I have now only to commend you to the care of him who hath all power in heaven and in earth; beseeching him that in every circumstance of life you may stand ‘firm as the beaten anvil to the stroke’; desiring nothing on earth, accounting all things but dung and dross, that you may win Christ, and always remembering, ‘It is the part of a good champion to be flayed alive, and to conquer!’”

Wesley wrote “Advice to the People Called Methodists” in a context where Methodism was under tremendous pressure. (For more information on the serious internal and external pressures Methodists faced in the first half of the 1740s, I highly recommend Richard P. Heitzenrater’s Wesley and the People Called Methodists.) In a time when my own denomination is in a crucible, it is helpful to know what was important to Wesley in the midst of the pressures he was facing.

In controversy, Wesley worked to be as precise as he could be about who a Methodist was. The question of identity was one that Wesley came back to again and again throughout his leadership of this new movement. He was not interested in maintaining something for its own sake. The details of belief and practice were of immediate concern to Wesley.

I think this is the part of our own history that may be most often misunderstood by denominational leaders. It is common in our current crisis to hear bishops and other key leaders appeal to the importance of unity in the midst of disagreement about marriage and human sexuality. Appeals to unity are often grounded in Wesley’s “Catholic Spirit,” or quotes like the ones found in this essay. Indeed, Wesley regularly called for Methodists to show tolerance and charity towards those with whom they disagreed. He insisted that Methodists should not anathematize Christians due to disputes related to nonessentials.

Does this mean that we can assume Wesley would advise us today to agree to disagree on the matters that presently divide us? Would he passionately exhort us to focus on what unites us and work to find ways to remain externally united?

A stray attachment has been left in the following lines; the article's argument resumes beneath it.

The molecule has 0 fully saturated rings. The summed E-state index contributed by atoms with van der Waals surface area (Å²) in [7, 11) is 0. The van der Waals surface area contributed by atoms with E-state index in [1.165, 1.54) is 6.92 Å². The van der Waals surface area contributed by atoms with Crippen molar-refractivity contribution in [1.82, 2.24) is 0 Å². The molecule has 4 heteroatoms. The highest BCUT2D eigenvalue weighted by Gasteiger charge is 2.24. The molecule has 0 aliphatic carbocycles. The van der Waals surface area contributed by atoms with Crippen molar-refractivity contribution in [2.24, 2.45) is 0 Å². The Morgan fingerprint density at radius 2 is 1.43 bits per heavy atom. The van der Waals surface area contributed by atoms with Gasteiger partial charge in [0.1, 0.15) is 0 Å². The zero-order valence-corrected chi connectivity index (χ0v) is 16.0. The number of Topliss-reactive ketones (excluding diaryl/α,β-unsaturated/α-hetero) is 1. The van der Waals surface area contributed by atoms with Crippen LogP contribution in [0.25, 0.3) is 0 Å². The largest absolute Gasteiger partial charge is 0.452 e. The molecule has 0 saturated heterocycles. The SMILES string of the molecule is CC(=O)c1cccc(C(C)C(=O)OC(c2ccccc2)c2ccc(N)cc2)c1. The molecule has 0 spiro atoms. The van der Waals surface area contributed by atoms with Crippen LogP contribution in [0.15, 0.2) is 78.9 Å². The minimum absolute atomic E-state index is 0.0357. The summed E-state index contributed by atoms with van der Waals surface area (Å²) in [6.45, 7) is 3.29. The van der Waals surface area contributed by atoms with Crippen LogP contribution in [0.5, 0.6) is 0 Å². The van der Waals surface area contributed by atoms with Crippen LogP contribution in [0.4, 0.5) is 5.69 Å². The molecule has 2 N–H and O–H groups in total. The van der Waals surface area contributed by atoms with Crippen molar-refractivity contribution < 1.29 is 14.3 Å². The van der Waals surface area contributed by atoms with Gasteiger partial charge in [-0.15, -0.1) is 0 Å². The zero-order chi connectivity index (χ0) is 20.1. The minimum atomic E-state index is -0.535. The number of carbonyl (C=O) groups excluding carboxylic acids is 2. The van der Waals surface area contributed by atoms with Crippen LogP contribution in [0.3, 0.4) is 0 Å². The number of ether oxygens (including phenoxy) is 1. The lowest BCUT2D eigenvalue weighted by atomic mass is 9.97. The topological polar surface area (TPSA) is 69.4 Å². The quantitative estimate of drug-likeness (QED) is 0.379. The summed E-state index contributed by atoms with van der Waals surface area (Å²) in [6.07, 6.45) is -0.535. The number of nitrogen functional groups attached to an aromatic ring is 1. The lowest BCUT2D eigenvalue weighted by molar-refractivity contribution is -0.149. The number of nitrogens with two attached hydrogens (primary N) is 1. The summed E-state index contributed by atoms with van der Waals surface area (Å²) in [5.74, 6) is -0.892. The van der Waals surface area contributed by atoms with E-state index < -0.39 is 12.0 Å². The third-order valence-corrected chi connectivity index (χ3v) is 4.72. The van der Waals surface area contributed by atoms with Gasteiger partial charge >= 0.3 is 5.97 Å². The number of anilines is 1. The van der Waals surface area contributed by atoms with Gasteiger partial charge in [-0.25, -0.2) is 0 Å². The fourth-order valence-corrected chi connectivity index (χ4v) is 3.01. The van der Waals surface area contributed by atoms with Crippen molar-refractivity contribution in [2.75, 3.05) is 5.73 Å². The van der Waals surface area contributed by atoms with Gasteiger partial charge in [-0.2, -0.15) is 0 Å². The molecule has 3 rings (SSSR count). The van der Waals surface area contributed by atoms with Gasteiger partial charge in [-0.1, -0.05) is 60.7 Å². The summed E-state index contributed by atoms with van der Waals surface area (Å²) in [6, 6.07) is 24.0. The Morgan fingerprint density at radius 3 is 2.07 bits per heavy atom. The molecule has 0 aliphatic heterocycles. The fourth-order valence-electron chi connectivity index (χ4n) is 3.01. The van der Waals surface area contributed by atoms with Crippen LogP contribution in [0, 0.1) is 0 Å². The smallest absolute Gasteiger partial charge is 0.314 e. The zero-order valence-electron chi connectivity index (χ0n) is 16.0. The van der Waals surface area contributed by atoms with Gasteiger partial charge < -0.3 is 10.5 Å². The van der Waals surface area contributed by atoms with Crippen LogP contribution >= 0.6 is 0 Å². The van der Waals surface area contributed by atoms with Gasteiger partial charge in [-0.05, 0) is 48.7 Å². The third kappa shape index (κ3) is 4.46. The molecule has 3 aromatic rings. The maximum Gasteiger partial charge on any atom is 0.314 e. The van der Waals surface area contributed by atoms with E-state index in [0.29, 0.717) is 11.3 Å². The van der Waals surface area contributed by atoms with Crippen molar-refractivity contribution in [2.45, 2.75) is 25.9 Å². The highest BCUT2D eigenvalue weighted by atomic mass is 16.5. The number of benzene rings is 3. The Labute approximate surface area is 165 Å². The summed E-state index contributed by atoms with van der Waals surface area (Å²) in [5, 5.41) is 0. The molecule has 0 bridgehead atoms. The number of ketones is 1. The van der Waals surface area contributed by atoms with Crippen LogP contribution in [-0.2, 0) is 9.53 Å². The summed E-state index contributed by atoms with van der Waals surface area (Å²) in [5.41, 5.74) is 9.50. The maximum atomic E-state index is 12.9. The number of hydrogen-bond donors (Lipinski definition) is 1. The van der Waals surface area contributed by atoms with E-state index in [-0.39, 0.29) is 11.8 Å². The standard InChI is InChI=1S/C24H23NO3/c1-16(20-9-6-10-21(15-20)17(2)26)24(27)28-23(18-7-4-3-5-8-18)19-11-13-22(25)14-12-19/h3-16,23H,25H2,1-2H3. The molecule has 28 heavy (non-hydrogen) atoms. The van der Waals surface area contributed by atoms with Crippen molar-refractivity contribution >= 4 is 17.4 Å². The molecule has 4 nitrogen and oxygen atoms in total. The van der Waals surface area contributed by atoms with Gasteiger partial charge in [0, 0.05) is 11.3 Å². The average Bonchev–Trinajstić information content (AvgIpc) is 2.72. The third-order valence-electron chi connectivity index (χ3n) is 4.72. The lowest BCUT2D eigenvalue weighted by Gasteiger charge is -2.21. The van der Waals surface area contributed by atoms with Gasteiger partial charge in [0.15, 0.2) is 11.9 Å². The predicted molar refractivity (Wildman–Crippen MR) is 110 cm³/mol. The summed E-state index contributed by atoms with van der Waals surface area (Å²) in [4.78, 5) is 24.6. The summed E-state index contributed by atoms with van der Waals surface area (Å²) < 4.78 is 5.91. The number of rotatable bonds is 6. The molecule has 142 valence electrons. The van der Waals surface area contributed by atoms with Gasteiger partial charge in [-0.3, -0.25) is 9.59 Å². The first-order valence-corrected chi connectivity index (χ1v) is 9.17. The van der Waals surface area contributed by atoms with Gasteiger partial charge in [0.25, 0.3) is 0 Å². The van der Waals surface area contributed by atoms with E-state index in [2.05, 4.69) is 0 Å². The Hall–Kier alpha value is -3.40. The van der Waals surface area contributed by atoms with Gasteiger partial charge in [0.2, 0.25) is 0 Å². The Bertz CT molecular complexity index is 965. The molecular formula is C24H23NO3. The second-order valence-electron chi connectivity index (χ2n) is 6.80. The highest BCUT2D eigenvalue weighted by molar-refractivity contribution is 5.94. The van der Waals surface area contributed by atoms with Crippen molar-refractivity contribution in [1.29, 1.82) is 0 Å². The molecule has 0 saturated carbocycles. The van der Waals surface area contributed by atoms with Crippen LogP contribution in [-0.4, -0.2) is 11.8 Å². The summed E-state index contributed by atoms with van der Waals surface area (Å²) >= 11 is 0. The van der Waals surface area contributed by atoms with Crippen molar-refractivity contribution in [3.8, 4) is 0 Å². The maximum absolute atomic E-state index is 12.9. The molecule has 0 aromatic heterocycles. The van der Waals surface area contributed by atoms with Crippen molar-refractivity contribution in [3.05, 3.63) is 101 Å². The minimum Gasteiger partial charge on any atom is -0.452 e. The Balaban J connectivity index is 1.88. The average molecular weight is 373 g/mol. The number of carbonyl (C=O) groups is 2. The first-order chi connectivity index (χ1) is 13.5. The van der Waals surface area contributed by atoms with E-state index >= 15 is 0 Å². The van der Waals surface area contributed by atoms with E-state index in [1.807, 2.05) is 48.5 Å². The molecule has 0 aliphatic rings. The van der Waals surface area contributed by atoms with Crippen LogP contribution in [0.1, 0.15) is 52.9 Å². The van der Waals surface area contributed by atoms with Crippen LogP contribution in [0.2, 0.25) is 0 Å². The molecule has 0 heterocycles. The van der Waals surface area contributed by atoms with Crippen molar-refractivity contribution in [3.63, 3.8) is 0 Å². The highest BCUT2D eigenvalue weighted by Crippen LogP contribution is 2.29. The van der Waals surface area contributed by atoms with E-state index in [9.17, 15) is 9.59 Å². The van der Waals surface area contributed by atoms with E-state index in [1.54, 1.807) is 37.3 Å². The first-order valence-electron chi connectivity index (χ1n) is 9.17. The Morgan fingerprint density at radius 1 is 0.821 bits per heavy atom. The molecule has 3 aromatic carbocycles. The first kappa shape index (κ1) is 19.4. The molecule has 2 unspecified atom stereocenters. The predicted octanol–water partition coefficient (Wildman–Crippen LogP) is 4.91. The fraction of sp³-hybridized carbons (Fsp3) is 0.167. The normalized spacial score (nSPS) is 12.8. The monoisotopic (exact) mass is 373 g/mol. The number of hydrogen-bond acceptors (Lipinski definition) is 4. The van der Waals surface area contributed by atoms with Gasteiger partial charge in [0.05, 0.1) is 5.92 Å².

The best way I can think of to frame this is in the form of a question: With whom were Methodists disagreeing?

If Methodists disagree with Catholics, Baptists, Eastern Orthodox, or any other Christians, then Wesley is rightly used to call us to charity and to go as far as we can to see the best in these other groups of Christians and work as much as we can with them.

If Methodists disagree among themselves, then Wesley is rightly used to call us to clarity about the inevitably concrete focus on holiness of heart and life. Wesley repeatedly called Methodists to “be true to your principles.” He exhorted them to do this regardless of how those outside of Methodism reacted to these principles. And, to his credit, Wesley was honest that the most likely result of clinging to their principles would be some form of suffering and rejection.

Wesley’s own history shows that he did indeed divide from others due persistent and ongoing disagreement about matters of faith and practice (which he would have put in the category of nonessentials or opinions). Wesley divided from both the Fetter Lane Society and from George Whitefield for these reasons. And both divisions were very difficult for Wesley, damaging relationships that were deeply important to him.

“Catholic Spirit” and other similar statements were not intended to be a guide for dealing with disagreements with Methodism. Methodists had clear positions on all manner of opinions. And Wesley expected Methodists who were in connection with him to hold fast to their doctrine and discipline.

Wesley has been misused for so long by so many that it is very difficult to read him well here. While Wesley presses Methodists to love those with whom they disagree, that is not the same thing as encouraging a broadening of perspective or a watering down of concrete moral and ethical commitments. Contemporary United Methodists too often incorrectly include loving those with whom we disagree with compromise on beliefs and practices. Wesley cannot be used to support such a position. He can be used (and should be!) to remind us that it is essential that we do all we can to love and respect those who do hold such a position.